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Dead of the Day by Karen E. Olson
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Annie Seymour does it again. In search of a front page story she stumbles into the middle of a murder. ( )
  mlake | Apr 28, 2015 |
I really like this author. The writing is a little manic when she tries to convey intense action for her characters, but its an enjoyable, solid read, with a strong female character. I'll continue to read the stories....the titles for this and the last (something about cows) throws me a little, as they really have nothing to do with the central story...well peripherally, at least in this one, I realized the connection quicker. ( )
  Kace | Jan 30, 2010 |
#3 Annie Seymour mystery. Annie is working on a profile of the new New Haven police chief for her paper when he is unceremoniously gunned down in front of a local theatre before she even has the article finished. He had seemed like a very ‘benign’ fellow, and Annie is puzzled as to who would want him dead, so of course must begin to dig deeper. Annie and her new boyfriend Vinnie are on the outs, but why is Vinnie’s brother Rocco hanging around trying to get them back together? And what is his connection to a mysterious Hispanic girl who also seems tied in some way to a body that was found in the river—and to another body that is found in the trunk of Annie’s beloved Civic? Lots of questions, but Annie’s a reporter and finding answers is what she does. Oh, and if you remember in my previous reviews of this series I mentioned the ‘animal’ theme—the first book featured cows, the second one chickens? No pigs were found in this book…the theme animal here was…BEES! No, I’m not kidding. LOL This series has quickly become one of my favorites; I love Annie’s character and the secondary characters are also interesting, although Annie’s menfolk don’t seem to have much depth of character—all they seem to do is smile enigmatically and kiss energetically and arrive in time to ask, “Are you all right?” There’s definitely room for growth there. Heh. There is a ‘torn between two lovers’ element to this book, but for some reason it doesn’t ‘bug’ me as it does with some other books—and it SEEMS to be resolved at the end of the book. But then again, I thought it was resolved at the end of the last one too! LOL I enjoyed this entry in the series—and I’m waiting eagerly for November and the release of the next in series, so get writing, Karen! ( )
  Spuddie | Oct 2, 2008 |
Police reporter Annie Seymour has a feature story about Tony Rodriguez, the new police chief in New Haven CT, in the works when he’s shot dead while out with his wife. It’s a stunning turn of events and no one, including Annie, can figure out who would want him dead. The murder of another man, whose body was pulled from the harbor with what appeared to be bee stings on his abdomen, is getting much less attention than the dead police chief’s.

Cub reporter Dick Whitfield is trying to make a name for himself and infringing on Annie’s turf. She just wants to find out who murdered the chief and why, write the story and get the pesky Whitfield out of her hair. While she’s pursuing the story, Annie crashes a few cars, makes multiple visits to the emergency room for stitches, popping (or not) pain killers along the way. Plus she’s got two ex-beaus, a police detective and a private investigator, vying for her attention, and a crime novelist following her every move.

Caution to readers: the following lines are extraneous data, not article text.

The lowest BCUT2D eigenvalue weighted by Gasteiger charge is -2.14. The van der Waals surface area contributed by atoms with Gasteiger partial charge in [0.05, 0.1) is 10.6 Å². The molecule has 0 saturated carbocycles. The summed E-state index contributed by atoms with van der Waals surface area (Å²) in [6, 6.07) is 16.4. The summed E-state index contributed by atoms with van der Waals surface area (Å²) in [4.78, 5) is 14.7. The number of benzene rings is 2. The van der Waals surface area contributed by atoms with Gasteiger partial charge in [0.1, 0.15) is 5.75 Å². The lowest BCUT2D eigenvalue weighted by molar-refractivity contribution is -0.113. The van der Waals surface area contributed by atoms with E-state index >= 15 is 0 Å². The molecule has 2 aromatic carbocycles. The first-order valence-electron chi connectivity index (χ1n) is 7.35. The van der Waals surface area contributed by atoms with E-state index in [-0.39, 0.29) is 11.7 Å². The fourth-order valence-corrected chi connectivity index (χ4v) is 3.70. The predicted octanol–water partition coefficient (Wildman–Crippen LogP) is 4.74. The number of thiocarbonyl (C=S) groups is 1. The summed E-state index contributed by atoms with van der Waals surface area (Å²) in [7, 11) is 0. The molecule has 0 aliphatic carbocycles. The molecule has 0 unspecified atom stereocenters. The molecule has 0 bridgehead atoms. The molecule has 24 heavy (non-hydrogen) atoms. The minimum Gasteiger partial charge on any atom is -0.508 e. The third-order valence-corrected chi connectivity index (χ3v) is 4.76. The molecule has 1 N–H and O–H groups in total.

In a 4½-quill (out of 5) review of another of Karen E Olson’s Annie Seymour mysteries, Sacred Cows, I wrote: “Annie’s language – quite salty at times but never overdone – seems a natural part of her character; it adds to, rather than detracts from the story.” Not so in Dead of the Day. Every other paragraph – or so it seemed -- both in dialogue and Annie’s first-person narrative, it was effing this and g__ d__ that. After awhile, I wanted to wash Annie’s mouth out with soap to make her stop.

Still, Dead of the Day is an interesting story and Annie is a heroine whose cynicism I admire. Occasional flashes of humor add to the fun. Readers who don’t find coarse language distracting may find Dead of the Day a lot more entertaining than I did.

By Diana. First published in Mystery News, Dec. ’07 – Jan. ’08 issue. ( )
  NewsieQ | Dec 26, 2007 |
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Amazon.com Product Description (ISBN 0451222474, Mass Market Paperback)

A soggy April has hit New Haven, Connecticut-along with an unidentified body in the harbor. The strange fact that there were bee stings on the floater gives New Haven Herald police reporter Annie Seymour an intriguing excuse to put off her profile of the new police chief-a piece that becomes a lot more interesting when the subject is gunned down.

But this is only the beginning of a killer exposŽ-because as she connects the dots between the John Doe, the police chief, and the city's struggling immigrant population, Annie's drawing a line between herself and someone who doesn't want her to learn the truth, or live to report it...

(retrieved from Amazon Thu, 12 Mar 2015 18:06:09 -0400)

A soggy April has hit New Haven, Connecticut-along with an unidentified body in the harbor. The strange fact that there were bee stings on the floater gives New Haven Herald police reporter Annie Seymour an intriguing excuse to put off her profile of the new police chief-a piece that becomes a lot more interesting when the subject is gunned down. But this is only the beginning of a killer expose--because as she connects the dots between the John Doe, the police chief, and the city's struggling immigrant population, Annie's drawing a line between herself and someone who doesn't want her to learn the truth, or live to report it… (more)

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